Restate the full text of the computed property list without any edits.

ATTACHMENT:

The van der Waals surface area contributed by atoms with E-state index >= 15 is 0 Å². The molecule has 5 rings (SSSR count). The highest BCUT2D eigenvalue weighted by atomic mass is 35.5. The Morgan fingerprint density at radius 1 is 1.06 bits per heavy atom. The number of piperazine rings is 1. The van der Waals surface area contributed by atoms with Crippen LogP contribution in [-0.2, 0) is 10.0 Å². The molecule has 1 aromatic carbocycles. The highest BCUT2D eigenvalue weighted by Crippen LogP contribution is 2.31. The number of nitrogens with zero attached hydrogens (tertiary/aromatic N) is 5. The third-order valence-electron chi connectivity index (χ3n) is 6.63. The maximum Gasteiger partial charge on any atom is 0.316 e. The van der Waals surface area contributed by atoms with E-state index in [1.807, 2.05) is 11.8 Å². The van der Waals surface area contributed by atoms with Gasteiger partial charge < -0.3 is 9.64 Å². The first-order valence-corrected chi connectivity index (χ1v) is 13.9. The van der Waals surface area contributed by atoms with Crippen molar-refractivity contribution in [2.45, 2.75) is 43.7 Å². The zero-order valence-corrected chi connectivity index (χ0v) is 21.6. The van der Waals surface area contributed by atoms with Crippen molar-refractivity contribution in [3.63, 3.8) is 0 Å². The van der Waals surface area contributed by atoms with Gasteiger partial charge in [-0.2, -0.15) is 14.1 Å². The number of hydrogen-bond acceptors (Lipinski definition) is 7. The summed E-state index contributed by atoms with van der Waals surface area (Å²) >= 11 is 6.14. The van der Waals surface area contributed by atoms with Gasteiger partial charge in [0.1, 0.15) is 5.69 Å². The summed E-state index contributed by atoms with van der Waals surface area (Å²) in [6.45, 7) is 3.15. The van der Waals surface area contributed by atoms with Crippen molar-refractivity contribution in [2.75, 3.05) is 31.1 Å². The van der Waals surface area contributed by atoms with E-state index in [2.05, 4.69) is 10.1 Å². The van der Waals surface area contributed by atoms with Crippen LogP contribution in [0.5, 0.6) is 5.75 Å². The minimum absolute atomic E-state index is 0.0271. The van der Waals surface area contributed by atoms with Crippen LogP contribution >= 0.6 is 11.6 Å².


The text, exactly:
The van der Waals surface area contributed by atoms with E-state index >= 15 is 0 Å². The molecule has 5 rings (SSSR count). The highest BCUT2D eigenvalue weighted by atomic mass is 35.5. The Morgan fingerprint density at radius 1 is 1.06 bits per heavy atom. The number of piperazine rings is 1. The van der Waals surface area contributed by atoms with Crippen LogP contribution in [-0.2, 0) is 10.0 Å². The molecule has 1 aromatic carbocycles. The highest BCUT2D eigenvalue weighted by Crippen LogP contribution is 2.31. The number of nitrogens with zero attached hydrogens (tertiary/aromatic N) is 5. The third-order valence-electron chi connectivity index (χ3n) is 6.63. The maximum Gasteiger partial charge on any atom is 0.316 e. The van der Waals surface area contributed by atoms with E-state index in [1.807, 2.05) is 11.8 Å². The van der Waals surface area contributed by atoms with Gasteiger partial charge < -0.3 is 9.64 Å². The first-order valence-corrected chi connectivity index (χ1v) is 13.9. The van der Waals surface area contributed by atoms with Crippen molar-refractivity contribution in [2.45, 2.75) is 43.7 Å². The zero-order valence-corrected chi connectivity index (χ0v) is 21.6. The van der Waals surface area contributed by atoms with Crippen molar-refractivity contribution in [3.63, 3.8) is 0 Å². The van der Waals surface area contributed by atoms with Gasteiger partial charge in [-0.2, -0.15) is 14.1 Å². The number of hydrogen-bond acceptors (Lipinski definition) is 7. The summed E-state index contributed by atoms with van der Waals surface area (Å²) >= 11 is 6.14. The van der Waals surface area contributed by atoms with Gasteiger partial charge in [0.1, 0.15) is 5.69 Å². The summed E-state index contributed by atoms with van der Waals surface area (Å²) in [6.45, 7) is 3.15. The van der Waals surface area contributed by atoms with Crippen molar-refractivity contribution in [2.75, 3.05) is 31.1 Å². The van der Waals surface area contributed by atoms with E-state index in [2.05, 4.69) is 10.1 Å². The van der Waals surface area contributed by atoms with Crippen LogP contribution in [0.5, 0.6) is 5.75 Å². The minimum absolute atomic E-state index is 0.0271. The van der Waals surface area contributed by atoms with Crippen LogP contribution >= 0.6 is 11.6 Å².